There are certainly some trashy hands in here. A7o is a marginal hand at best, but you can make top pair with it and beat all pocket pairs and worse aces that called pre-flop. It has some showdown equity in small pots and can be played in a similar style to the “trouble hands” described in the paragraph above. Speaking of pocket pairs, I'd recommend opening every pair down to 22 here. You'll seldom flop a set, but you're still beating ace high when you see a flop. C-betting in position against the blinds will be successful pretty often (and you'll be able to get villains off bigger pocket pairs like 88 when the flop comes KJ5), but you won't be going to showdown with an underpair if you can help it. When you do flop a set of deuces on something like Q72, a villain with KQ is never going to put you on bottom set, because you raised pre-flop, so you can win a big pot if you're lucky enough to spike your 2-outer.
Every suited ace is included in this range. As with ragged aces like A7o, you don't want to build a big pot if you just flop top pair. Against most players, I'd rather have a draw to the nut flush than a pair on the flop, because it's easy to check behind (or fold to a bet) when the draw misses, but folding top pair requires more discipline and accurate ranging of your opponent.
Along with the suited connectors down to 76s, I'm also opening some suited one-gappers in the CO. A hand like T8s doesn't smash the flop very often, but it makes some very well-disguised straights that have a good chance of getting paid off. e.g. With on , you have a “double belly-buster” straight draw with 8 outs. If a J or 7 comes on the turn, villain is never going to put you on the straight, and you'll win a stack from two pairs or a set.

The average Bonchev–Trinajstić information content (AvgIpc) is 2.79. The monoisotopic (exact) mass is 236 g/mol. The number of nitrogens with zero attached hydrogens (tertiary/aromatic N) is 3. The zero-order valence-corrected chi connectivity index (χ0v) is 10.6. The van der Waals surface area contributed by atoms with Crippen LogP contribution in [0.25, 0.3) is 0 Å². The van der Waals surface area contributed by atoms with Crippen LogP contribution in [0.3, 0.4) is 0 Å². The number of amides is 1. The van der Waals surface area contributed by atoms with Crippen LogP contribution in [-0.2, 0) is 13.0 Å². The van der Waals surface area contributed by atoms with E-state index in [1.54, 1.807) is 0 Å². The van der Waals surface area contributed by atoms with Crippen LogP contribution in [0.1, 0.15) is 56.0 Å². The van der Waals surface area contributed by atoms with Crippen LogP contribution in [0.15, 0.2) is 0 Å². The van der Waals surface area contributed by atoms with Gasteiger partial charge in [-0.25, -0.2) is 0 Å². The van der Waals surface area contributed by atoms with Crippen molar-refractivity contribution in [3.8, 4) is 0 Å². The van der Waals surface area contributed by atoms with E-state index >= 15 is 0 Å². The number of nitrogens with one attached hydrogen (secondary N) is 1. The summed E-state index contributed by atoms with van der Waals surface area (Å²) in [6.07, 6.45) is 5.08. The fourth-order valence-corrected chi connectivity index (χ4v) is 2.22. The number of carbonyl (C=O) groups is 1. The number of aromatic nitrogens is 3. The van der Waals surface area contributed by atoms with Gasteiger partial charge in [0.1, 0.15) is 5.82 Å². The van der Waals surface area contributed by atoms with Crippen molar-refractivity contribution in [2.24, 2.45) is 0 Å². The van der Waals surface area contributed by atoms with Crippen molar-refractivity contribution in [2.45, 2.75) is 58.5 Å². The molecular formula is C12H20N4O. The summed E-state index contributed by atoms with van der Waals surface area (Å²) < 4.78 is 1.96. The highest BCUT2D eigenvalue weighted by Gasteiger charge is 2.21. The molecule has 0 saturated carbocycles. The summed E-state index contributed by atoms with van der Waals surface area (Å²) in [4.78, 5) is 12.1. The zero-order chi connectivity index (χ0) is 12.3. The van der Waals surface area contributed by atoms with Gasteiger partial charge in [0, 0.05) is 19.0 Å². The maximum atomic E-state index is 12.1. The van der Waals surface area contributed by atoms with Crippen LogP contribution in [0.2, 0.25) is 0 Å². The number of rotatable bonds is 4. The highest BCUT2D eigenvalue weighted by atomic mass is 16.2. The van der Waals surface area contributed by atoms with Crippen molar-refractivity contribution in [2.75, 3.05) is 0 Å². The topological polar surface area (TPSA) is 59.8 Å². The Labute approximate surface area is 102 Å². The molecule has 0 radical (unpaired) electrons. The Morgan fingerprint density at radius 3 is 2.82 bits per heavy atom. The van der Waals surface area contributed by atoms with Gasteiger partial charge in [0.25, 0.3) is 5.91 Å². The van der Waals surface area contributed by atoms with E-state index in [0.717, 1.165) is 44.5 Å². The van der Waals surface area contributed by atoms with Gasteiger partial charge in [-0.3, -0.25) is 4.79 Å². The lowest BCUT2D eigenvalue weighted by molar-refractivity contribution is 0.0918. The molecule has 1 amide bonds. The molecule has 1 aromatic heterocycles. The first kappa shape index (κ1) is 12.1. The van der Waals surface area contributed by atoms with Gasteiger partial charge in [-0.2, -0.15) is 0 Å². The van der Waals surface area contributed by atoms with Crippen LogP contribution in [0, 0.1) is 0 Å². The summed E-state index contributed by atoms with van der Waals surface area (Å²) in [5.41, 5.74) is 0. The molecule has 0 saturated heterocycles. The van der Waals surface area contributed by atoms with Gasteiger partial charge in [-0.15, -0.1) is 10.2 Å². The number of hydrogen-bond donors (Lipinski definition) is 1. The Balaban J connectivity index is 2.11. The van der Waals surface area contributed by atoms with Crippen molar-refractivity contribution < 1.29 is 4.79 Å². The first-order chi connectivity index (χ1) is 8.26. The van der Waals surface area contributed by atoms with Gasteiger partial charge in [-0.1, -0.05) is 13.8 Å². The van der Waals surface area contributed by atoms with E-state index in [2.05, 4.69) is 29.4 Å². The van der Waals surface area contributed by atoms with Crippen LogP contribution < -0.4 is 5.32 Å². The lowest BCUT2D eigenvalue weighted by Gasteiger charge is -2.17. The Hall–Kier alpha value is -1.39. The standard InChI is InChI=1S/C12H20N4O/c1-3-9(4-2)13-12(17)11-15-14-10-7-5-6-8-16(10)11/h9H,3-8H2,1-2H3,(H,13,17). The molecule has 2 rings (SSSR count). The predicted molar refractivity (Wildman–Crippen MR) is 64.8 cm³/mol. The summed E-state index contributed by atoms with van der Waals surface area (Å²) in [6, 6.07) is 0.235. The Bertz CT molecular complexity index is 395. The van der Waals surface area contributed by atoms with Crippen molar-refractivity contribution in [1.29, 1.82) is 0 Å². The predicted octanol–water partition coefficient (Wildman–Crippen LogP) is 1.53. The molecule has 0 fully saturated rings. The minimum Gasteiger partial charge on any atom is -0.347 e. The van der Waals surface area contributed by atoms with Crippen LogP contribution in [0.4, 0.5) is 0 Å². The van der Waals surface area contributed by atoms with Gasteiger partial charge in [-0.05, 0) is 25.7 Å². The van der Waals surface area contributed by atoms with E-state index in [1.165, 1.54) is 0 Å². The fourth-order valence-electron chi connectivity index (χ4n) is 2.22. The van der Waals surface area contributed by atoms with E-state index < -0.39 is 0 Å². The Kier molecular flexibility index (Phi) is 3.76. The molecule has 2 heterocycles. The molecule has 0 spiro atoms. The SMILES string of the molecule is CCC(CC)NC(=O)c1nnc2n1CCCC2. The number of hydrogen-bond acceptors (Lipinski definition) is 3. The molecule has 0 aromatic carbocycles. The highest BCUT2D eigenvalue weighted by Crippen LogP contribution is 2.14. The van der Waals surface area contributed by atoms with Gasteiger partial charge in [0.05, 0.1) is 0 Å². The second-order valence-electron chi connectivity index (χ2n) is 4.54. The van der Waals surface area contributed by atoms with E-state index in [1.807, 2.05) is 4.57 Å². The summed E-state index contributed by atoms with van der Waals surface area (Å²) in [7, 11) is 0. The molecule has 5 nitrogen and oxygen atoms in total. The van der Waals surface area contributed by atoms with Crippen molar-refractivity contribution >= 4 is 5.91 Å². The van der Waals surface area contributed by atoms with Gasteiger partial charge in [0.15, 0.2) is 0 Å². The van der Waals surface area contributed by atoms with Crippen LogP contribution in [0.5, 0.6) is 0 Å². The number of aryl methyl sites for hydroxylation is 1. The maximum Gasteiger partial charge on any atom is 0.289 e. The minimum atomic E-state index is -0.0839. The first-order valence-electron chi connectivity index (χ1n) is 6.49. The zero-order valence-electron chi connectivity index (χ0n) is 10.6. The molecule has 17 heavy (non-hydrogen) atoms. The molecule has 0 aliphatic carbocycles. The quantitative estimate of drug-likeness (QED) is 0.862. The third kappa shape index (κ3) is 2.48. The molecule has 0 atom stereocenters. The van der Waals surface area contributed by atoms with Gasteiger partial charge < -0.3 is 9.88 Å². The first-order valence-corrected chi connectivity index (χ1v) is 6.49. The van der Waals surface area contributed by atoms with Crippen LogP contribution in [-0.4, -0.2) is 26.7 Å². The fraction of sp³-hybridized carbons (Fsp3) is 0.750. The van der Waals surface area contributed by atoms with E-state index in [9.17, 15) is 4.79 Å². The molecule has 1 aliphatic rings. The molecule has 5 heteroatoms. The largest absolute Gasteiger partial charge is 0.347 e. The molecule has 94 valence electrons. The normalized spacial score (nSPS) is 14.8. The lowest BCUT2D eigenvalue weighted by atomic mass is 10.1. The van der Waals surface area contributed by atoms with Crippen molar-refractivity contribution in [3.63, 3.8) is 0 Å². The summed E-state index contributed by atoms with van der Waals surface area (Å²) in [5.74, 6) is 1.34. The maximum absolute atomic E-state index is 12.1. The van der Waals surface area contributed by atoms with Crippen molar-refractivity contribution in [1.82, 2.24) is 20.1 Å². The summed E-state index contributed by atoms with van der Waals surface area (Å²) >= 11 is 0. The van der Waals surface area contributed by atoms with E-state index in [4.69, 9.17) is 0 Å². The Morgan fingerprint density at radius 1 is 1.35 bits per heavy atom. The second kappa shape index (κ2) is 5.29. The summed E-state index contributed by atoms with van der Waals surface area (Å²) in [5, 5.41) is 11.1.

LP2 (BUT), The Button
22+, A2s+, A2o+, K7s+, KTo+, Q8s+, QTo+, J8s+, JTo, T8s+, 97s+, 87s, 76s, 65s, T9o (32.7%)

Button opening range

We've finally made it to the best seat in the house. Whoever has the button will always be in position post-flop, and if no one else has opened the pot, then it's a great spot from which to try and steal the blinds. Commonly at 2NL, there will actually be a couple of limpers in the pot when the action reaches you OTB. With most of the hands in the chart above, you can you make an isolation raise, which should be 4bb vs one limper and 5bb vs two limpers. However, since limpers tend to be calling stations that will call the raise about 75% of the time, you're better off only iso-raising with “top pair hands”, because you're likely to see a flop, and generally need to hit it to be comfortable post-flop, because it's a bad idea to try and bluff a calling station. For iso-raising a loose-passive player, I generally want any two cards higher than eight. A9, QT, T9 and K9s would all be fine. If the limper is a nut-peddling set-miner, then it doesn't really matter what your cards are. You can c-bet 100% of flops, and he will fold if he didn't hit his set or nut flush draw.